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  1. Default Sinking flyline that floats

    I purchased an intermediate sinking line recently. First time using it, it seemed to struggle to sink. It slowly sank from the leader end to the rod, being pulled off the surface. once it went under, it stayed under. Is there something on the line that has to be removed before it can sink as soon as it hits the water?

  2. #2
    Join Date
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    White City (tad north of Medford) Oar-E-Gone
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    Default Re: Sinking flyline that floats

    First welcome to the board!

    Long time since I've used these type of lines so take the following with a grain of salt as they would say.

    Sinking lines went from one to seven, a one a really slow sink, a #7 like a rock. 'Road' my bike down to 'Green Lake' in North Seattle, old fellow waiting for me, row boat. Stroke, stroke storke .. float.

    Teenager. He row's, Read to him in the boat. He liked the 'Classic's.' To be, .. or not to be .. that is the question ...

    Slow stoke, slow Stroke, stroke, stroke... drift the boat. Rare that Mom and I didn't eat trout that night. Found out later he was a serious-serious money.

    Camp fire/camp light

    Read to him.
    When wealth is lost, nothing is lost; when health is lost, something is lost; when character is lost, all is lost. - Billy Graham"

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  4. #3
    Join Date
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    Default Re: Sinking flyline that floats

    Welcome to the forum,superhunter213.

    Loon makes a product called "Sink Fast" that may help.It is a line cleaner in a spray bottle made just for sinking lines.
    -Steve

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  6. #4
    Join Date
    Oct 2014
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    Default Re: Sinking flyline that floats

    Here is a good article on this subject

    http://flyfishing-and-flytying.co.uk..._inbetweeners/

    Basically not all intermediate lines are the same. Some are designed to sit just below the surface some are designed to go deeper. It also means that a super slow sinking line marked as intermediate may require a minute or two to get to the depth you desire. Some people use slow sink intermediate lines in order to only avoid the wind chop on the surface of a lake.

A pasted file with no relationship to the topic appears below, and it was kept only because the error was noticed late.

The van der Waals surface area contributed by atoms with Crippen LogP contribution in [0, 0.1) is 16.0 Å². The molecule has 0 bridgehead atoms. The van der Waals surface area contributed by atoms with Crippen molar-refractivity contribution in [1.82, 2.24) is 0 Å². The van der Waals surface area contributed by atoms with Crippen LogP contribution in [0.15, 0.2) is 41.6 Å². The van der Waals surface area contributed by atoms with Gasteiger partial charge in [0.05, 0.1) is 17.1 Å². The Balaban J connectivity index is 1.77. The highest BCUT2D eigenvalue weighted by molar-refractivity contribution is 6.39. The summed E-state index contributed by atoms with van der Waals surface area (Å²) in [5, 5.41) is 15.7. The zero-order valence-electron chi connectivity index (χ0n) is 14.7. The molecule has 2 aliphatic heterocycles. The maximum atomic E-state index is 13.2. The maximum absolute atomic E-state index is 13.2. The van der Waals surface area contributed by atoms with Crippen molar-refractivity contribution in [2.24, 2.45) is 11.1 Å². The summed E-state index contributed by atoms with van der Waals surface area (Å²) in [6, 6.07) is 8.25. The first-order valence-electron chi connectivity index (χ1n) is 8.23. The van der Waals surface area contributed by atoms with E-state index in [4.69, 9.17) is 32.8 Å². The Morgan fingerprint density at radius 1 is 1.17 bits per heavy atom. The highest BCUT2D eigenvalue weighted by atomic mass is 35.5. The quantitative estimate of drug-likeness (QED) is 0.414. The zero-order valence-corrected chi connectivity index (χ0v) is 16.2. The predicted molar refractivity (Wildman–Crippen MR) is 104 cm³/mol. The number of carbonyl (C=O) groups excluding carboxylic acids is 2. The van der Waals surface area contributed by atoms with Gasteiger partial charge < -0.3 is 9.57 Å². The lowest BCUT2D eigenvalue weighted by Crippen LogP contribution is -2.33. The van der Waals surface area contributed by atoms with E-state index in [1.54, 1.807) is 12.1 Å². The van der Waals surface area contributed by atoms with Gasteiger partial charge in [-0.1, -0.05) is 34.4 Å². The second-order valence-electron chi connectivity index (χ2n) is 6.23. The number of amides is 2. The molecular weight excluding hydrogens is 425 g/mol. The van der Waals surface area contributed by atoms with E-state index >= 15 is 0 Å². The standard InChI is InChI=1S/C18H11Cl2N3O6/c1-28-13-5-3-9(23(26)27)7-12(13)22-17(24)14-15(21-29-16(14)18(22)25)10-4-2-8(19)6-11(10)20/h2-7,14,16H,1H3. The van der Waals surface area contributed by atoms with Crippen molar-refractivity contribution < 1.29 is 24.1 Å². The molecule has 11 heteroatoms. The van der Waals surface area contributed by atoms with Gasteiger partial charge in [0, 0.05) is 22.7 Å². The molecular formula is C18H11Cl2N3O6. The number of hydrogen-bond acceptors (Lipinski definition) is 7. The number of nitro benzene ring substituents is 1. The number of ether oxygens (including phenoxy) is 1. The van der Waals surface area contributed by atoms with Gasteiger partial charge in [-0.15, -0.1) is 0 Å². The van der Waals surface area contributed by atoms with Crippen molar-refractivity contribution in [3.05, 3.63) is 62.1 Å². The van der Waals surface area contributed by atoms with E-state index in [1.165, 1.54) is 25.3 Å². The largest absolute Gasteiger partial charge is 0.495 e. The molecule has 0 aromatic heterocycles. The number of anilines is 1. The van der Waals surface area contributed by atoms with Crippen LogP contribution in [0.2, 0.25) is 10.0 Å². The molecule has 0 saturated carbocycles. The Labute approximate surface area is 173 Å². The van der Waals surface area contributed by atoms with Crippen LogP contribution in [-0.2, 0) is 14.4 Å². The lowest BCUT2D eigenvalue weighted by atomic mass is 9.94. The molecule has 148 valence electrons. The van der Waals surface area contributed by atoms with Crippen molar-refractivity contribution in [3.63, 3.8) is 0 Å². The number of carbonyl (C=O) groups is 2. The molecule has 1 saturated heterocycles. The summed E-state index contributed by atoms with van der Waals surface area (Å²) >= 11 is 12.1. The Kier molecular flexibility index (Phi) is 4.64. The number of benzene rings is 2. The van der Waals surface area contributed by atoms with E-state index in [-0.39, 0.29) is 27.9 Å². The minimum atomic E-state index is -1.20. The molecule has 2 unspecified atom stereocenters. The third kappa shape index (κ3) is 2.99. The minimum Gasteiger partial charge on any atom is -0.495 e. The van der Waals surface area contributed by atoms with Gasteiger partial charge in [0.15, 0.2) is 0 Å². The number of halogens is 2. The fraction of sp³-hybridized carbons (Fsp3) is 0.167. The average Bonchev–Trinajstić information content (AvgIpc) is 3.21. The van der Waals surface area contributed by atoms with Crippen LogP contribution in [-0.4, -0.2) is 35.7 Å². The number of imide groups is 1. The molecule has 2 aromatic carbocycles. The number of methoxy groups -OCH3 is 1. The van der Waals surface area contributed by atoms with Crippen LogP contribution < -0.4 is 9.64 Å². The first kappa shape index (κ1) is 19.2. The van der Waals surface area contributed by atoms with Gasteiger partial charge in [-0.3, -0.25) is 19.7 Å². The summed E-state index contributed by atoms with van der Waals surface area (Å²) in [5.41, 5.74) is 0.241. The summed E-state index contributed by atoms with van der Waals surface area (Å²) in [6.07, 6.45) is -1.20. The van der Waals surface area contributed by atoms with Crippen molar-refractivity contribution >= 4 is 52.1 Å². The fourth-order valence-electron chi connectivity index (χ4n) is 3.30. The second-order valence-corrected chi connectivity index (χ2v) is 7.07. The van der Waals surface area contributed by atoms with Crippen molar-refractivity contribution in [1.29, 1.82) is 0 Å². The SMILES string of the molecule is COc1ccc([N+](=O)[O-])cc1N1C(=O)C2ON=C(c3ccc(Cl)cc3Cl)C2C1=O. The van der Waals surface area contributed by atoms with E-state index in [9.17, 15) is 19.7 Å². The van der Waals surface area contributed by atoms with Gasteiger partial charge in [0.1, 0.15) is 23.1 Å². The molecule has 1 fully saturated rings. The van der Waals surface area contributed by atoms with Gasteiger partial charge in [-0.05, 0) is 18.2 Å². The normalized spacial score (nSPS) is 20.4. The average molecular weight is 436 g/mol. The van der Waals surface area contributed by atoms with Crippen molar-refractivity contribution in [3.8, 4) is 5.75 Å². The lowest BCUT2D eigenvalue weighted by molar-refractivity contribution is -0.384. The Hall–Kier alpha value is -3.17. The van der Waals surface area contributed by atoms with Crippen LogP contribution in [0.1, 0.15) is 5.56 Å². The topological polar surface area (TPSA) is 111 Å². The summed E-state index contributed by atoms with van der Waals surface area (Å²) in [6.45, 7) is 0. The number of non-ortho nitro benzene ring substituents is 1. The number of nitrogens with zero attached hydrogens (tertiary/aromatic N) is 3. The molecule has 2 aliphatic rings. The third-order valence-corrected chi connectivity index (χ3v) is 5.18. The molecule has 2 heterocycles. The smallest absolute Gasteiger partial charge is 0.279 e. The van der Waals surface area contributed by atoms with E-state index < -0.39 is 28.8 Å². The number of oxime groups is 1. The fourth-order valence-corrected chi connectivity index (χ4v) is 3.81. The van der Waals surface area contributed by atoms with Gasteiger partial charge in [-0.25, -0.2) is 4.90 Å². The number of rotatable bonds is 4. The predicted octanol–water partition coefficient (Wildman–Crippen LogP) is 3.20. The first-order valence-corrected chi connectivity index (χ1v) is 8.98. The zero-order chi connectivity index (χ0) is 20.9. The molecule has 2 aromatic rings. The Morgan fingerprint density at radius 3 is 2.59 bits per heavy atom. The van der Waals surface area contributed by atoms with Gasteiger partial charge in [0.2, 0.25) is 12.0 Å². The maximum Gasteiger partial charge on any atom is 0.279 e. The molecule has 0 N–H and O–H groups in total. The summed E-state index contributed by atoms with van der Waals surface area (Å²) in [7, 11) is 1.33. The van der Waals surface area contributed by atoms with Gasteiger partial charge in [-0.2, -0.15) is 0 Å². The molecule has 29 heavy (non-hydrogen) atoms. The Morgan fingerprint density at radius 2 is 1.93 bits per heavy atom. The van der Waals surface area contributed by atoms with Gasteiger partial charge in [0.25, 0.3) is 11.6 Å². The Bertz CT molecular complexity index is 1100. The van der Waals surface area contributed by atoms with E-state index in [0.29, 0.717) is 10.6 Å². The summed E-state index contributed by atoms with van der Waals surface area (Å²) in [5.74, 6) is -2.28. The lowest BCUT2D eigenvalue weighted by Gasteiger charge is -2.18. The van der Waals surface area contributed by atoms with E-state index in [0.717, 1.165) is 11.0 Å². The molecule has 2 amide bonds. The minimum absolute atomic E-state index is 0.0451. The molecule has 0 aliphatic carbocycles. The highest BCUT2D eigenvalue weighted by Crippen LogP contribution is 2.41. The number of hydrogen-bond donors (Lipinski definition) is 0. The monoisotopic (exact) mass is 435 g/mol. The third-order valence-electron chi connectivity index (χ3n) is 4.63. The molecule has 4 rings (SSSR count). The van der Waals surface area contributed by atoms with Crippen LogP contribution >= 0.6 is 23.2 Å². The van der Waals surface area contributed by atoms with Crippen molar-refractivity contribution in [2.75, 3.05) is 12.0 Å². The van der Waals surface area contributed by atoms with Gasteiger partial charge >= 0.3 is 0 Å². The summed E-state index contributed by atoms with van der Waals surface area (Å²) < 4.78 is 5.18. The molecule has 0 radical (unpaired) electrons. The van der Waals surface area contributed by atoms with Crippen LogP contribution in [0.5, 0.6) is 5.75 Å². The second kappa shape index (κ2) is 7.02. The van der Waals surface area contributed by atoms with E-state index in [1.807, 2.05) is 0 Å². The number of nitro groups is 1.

Regards,

    Tim C.

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  8. #5
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    Default Re: Sinking flyline that floats

    Pretty much what Tim said

    I just bought a RIO In Touch Sink Tip . Its got a 15' tip that sinks and there are choices such as

    S3 means it has a sink rate of 3" per second
    S6 6" per second

    Im sure Silver or someone more scientific than me can explain mass/density and water dispersion and how line makers translate that to sinking tips
    "The fish you're gonna find up here, you're gonna find; Rainbow,Cuttbow,CuttBrowns,Brownbows,RainBrowns,
    CuttyRainbrowns, Pike ,Perch"

    "Snap it" Hank Patterson

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  10. #6

    Default Re: Sinking flyline that floats

    Quote Originally Posted by superhunter213 View Post
    I purchased an intermediate sinking line recently. First time using it, it seemed to struggle to sink. It slowly sank from the leader end to the rod, being pulled off the surface. once it went under, it stayed under. Is there something on the line that has to be removed before it can sink as soon as it hits the water?
    An intermediate fly line will actually float if it is treated with floatant. It is a type 1 sinker which is the slowest and sinks about 1 inch per second.
    I have a simple system for calculating sink rates. The type of line is the number of ft. the line will sink in 10 seconds.
    So for a type 1 sinking line, approximate sink rate is 1 ft for every 10 second. Type 2 is 2 ft per 10 seconds and so on. It is easy to divide the 10 count into how deep you want to fish. So for a type 2 line, fishing 3 ft deep, count 1 and 1/2 10 counts or 15 seconds.
    Type 4 line, 5 ft deep is 12 to 13 seconds. See how easy it is. No dividing inches per second sink rate into number of inches of depth.
    It is a quick and dirty method to get you in the ball park and it is easy to remember.
    Now back to type 1 or intermediate fly lines. These lines mirror the sink rate of original silk fly lines. Silk fly line would have to be "treated" with floatant when fishing dry and if left untreated or if the floatant was wiped off, the would sink slowly as type 1 lines do.

    It may be that the fly line still has some residual coating from the manufacturing process that is acting as a floatant. So I would take the line and put it into some warm water and wash it it with some Dawn to remove any oily coating from the factory.
    Regards,

    Silver



    "Discovery consists of seeing what everybody has seen and thinking what nobody has thought"..........Szent-Gyorgy

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